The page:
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Is the future truly digital or is it something else?


The boundaries between machine and human appear to be blurring. Those distinctly human characteristics of adaptability, creativity, emotional awareness, and abstract thinking are being built into new technologies at an accelerating rate. Mechanical tools so separate from ourselves have morphed into constant digital companions – like the smartphone – becoming an ever more intimate part our everyday lives. For some, with advances in prosthetics, wearables, and experimental implants, technology has become an intimate part of their very bodies.

When combined with the masses of data each of us generates, are we not already becoming cyborgs of sorts? And could these dumb machines now being imbued with increasing ability to mimic human abilities become more human-like? What might happen should these developments of human and machine converge?

The thought might not be as far-fetched as you may think. Here are some reasons why:

  • Ideas once ridiculed – humans flying, for example – are now taken for granted.
  • Are you not already a kind of cyborg, enhanced by a powerful ever-present smartphone?
  • Technological advancement is logarithmically increasing over the years.
  • Artificial intelligence has the potential to assist us in solving some of our more complex problems, removing barriers to progress and accelerating our technological advancement even further.

I would like to illustrate this with a time-series in chronological order. Dates when some biological aspect formed part of the technology are indicated in red. I wonder what conclusion you will reach.

150–100 BC The Antikythera mechanism is built. It’s believed to be a kind of mechanical analogue computer used to calculate the movements of stars and planets in astronomy.

1822 The construction of the Difference Engine – a mechanical calculator – is proposed. That’s nearly 2,000 years after the Antikythera mechanism!

1940 Project Pigeon attempts to develop a pigeon-guided missile by training the birds to peck at targets on a windowed screen in the missile. Cancelled in 1953 as electronic guidance systems’ reliability was proven.

1959 The world’s first artificial neural network, named MADALINE, was applied to a real-world problem. A neural network is a type of machine learning system that models itself after the human brain.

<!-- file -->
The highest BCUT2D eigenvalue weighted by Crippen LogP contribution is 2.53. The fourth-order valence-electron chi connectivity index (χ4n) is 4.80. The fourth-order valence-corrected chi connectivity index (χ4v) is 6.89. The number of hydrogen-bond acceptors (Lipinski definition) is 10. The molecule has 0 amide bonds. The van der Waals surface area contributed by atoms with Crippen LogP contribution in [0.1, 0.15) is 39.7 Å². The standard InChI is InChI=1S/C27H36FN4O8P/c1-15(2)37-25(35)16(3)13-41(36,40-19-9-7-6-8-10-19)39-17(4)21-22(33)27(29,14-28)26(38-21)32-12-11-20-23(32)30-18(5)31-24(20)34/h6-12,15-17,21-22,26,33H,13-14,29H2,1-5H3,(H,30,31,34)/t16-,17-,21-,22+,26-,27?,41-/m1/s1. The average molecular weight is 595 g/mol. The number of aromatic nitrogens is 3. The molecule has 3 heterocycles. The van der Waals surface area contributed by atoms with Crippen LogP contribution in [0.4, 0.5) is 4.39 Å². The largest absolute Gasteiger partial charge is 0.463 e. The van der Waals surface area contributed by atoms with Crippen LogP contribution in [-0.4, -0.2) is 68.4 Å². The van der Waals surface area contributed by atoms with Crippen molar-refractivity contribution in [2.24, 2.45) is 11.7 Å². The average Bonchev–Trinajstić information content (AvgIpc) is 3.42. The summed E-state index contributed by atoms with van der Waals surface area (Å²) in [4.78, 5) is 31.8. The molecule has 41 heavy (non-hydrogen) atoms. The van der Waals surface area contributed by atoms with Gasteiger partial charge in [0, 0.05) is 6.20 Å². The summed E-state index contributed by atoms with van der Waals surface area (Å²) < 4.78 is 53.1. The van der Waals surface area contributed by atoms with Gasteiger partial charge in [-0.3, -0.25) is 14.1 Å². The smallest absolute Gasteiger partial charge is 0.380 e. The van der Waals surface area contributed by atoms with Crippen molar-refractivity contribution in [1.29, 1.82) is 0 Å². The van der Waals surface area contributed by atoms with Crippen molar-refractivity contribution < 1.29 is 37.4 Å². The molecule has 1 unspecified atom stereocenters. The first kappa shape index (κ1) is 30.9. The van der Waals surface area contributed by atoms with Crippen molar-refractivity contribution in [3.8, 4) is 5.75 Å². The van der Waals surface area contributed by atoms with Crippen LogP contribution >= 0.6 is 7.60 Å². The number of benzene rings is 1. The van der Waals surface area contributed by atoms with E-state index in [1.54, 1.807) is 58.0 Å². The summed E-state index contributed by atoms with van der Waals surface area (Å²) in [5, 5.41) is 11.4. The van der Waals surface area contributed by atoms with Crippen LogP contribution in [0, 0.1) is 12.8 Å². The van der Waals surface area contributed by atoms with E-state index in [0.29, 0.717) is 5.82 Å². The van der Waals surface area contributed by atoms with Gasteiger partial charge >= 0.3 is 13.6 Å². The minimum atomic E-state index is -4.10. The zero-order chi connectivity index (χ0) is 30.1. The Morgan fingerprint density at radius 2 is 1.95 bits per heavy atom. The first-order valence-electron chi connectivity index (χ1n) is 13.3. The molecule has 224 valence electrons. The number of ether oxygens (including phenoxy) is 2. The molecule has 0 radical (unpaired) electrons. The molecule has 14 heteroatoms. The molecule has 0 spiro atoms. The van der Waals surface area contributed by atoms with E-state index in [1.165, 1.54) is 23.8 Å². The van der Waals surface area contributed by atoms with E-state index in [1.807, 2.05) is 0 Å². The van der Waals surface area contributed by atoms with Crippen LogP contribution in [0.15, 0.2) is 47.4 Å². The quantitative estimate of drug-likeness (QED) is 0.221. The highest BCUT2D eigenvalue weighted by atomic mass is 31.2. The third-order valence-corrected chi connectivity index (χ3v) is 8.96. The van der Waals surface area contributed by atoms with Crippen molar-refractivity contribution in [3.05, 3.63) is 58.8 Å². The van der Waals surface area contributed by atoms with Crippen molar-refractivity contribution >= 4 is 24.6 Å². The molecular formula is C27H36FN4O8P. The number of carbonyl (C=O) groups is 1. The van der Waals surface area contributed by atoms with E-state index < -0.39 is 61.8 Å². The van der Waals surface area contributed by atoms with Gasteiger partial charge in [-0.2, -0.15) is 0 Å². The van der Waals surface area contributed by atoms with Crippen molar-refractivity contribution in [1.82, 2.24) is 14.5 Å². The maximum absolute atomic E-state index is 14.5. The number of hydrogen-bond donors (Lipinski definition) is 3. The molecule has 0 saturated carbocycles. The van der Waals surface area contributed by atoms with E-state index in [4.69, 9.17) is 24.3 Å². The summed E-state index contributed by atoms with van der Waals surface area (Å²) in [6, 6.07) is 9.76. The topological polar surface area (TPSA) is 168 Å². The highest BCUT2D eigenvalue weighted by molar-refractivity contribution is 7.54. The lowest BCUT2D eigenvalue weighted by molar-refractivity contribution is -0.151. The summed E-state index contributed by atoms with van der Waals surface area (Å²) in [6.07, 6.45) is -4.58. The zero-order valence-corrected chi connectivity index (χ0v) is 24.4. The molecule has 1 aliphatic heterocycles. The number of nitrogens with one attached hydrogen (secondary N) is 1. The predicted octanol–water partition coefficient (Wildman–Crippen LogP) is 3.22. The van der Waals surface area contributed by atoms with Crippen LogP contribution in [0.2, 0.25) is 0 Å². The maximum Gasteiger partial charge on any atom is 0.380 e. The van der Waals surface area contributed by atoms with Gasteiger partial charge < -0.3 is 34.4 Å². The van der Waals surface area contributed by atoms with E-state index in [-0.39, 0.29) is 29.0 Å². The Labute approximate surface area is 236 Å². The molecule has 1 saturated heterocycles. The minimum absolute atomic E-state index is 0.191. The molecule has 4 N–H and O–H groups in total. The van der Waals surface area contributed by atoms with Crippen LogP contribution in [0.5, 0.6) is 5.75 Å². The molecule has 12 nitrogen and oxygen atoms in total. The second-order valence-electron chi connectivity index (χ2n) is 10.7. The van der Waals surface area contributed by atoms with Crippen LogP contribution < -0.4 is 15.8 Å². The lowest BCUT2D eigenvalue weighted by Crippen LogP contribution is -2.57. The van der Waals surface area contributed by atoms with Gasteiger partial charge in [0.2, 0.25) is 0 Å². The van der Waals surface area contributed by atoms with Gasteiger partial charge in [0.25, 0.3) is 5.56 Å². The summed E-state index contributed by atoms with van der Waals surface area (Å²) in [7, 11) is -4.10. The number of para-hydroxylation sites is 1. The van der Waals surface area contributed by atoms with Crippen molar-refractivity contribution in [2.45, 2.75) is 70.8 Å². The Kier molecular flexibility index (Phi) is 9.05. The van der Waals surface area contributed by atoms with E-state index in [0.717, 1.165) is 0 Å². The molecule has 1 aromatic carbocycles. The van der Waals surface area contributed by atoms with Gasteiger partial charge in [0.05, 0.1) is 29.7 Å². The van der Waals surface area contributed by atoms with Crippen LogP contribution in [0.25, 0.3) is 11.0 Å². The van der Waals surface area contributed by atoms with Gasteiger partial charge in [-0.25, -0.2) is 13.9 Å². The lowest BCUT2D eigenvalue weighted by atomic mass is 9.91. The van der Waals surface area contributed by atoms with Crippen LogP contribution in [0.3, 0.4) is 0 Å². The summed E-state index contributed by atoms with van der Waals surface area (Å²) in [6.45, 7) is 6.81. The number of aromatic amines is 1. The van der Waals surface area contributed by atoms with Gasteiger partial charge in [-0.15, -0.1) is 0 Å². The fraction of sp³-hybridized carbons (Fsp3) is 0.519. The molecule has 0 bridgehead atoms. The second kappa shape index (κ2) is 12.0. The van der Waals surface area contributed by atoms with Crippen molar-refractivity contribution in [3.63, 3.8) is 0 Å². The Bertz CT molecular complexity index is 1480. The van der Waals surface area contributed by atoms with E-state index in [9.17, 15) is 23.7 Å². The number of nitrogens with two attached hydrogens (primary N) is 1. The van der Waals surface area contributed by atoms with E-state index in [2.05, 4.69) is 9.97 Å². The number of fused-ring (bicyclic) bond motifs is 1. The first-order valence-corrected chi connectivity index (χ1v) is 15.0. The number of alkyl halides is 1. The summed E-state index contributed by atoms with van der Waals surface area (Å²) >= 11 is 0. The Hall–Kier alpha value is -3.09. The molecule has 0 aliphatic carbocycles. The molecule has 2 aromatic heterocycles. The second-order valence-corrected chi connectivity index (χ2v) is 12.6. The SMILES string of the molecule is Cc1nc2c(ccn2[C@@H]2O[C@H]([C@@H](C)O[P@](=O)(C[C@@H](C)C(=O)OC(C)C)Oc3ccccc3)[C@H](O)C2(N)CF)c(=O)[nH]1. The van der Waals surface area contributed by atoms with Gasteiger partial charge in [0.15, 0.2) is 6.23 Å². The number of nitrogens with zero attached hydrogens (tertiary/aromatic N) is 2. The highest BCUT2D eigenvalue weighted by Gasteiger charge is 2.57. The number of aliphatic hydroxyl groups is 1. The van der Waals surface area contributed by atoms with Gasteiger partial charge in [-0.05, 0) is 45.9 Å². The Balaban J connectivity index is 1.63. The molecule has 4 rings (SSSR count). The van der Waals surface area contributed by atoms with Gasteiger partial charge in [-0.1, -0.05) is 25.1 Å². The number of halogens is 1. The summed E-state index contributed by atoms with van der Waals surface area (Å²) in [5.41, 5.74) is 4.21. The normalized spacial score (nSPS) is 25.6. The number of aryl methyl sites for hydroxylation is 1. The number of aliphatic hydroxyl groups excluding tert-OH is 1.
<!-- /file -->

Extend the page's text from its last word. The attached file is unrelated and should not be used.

1965 One of the earliest brain-computer interfaces appears, using a musician’s electroencephalograph (EEG) signals from his brain to stimulate acoustic percussion instruments.

1997 IBM’s Deep Blue ® beats the world chess champion using brute force processing of all known chess moves. It’s a crushing defeat in an arena thought to be inaccessible to machines.

2002 A researcher controls a robotic arm using a micro-electrode implanted in his wrist. He’s also able to create an artificial sensation in another person implanted with a similar device.

2003 Paro the therapeutic baby harp seal robot appears in Europe and the UK as a therapeutic aid for those hospitalized or in care. The robot responds to touch and sound and can learn to behave in a way the user prefers.

2004 An organic neural network of rat brain neurons is grown on a 60-electrode array in a petri dish. It’s linked to a jet flight simulator and learns to maintain a level flight path autonomously.

2008 Scientists at Reading University build a rudimentary toy without a microprocessor for its control, instead depending entirely on a rat embryo’s brain cells grown on a 128-electrode array.

2011 IBM Watson ® beats two of the all-time most successful Jeopardy players using software able to process and reason about natural language, then rely on a massive supply of information built up prior to the competition.

2011 OpenWorm begins their attempt to create the world’s first whole digital animal – a digital twin – in a computer by modelling complex neuronal activity digitally.